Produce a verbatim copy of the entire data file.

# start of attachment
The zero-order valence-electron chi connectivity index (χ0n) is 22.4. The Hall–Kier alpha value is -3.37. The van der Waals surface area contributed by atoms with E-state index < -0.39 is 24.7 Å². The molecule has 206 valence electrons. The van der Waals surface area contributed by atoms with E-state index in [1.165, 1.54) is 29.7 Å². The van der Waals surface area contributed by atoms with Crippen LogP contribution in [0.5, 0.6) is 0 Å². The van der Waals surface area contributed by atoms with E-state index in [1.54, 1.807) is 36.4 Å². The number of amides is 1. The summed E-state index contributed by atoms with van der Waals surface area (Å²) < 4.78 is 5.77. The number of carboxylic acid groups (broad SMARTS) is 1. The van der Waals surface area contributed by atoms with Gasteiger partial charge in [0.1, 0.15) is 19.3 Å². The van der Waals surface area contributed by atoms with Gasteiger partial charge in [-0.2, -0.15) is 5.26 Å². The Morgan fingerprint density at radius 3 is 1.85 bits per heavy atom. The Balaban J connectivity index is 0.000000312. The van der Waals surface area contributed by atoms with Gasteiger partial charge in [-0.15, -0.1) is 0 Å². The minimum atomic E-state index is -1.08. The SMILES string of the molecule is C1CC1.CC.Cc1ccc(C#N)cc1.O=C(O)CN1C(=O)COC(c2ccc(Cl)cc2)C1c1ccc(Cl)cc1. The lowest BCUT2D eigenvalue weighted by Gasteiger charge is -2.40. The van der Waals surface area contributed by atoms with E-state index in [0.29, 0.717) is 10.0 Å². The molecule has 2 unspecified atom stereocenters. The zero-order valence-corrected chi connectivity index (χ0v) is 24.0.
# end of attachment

The zero-order valence-electron chi connectivity index (χ0n) is 22.4. The Hall–Kier alpha value is -3.37. The van der Waals surface area contributed by atoms with E-state index < -0.39 is 24.7 Å². The molecule has 206 valence electrons. The van der Waals surface area contributed by atoms with E-state index in [1.165, 1.54) is 29.7 Å². The van der Waals surface area contributed by atoms with Crippen LogP contribution in [0.5, 0.6) is 0 Å². The van der Waals surface area contributed by atoms with E-state index in [1.54, 1.807) is 36.4 Å². The number of amides is 1. The summed E-state index contributed by atoms with van der Waals surface area (Å²) < 4.78 is 5.77. The number of carboxylic acid groups (broad SMARTS) is 1. The van der Waals surface area contributed by atoms with Gasteiger partial charge in [0.1, 0.15) is 19.3 Å². The van der Waals surface area contributed by atoms with Gasteiger partial charge in [-0.2, -0.15) is 5.26 Å². The Morgan fingerprint density at radius 3 is 1.85 bits per heavy atom. The Balaban J connectivity index is 0.000000312. The van der Waals surface area contributed by atoms with Gasteiger partial charge in [-0.15, -0.1) is 0 Å². The minimum atomic E-state index is -1.08. The SMILES string of the molecule is C1CC1.CC.Cc1ccc(C#N)cc1.O=C(O)CN1C(=O)COC(c2ccc(Cl)cc2)C1c1ccc(Cl)cc1. The lowest BCUT2D eigenvalue weighted by Gasteiger charge is -2.40. The van der Waals surface area contributed by atoms with E-state index in [0.29, 0.717) is 10.0 Å². The molecule has 2 unspecified atom stereocenters. The zero-order valence-corrected chi connectivity index (χ0v) is 24.0.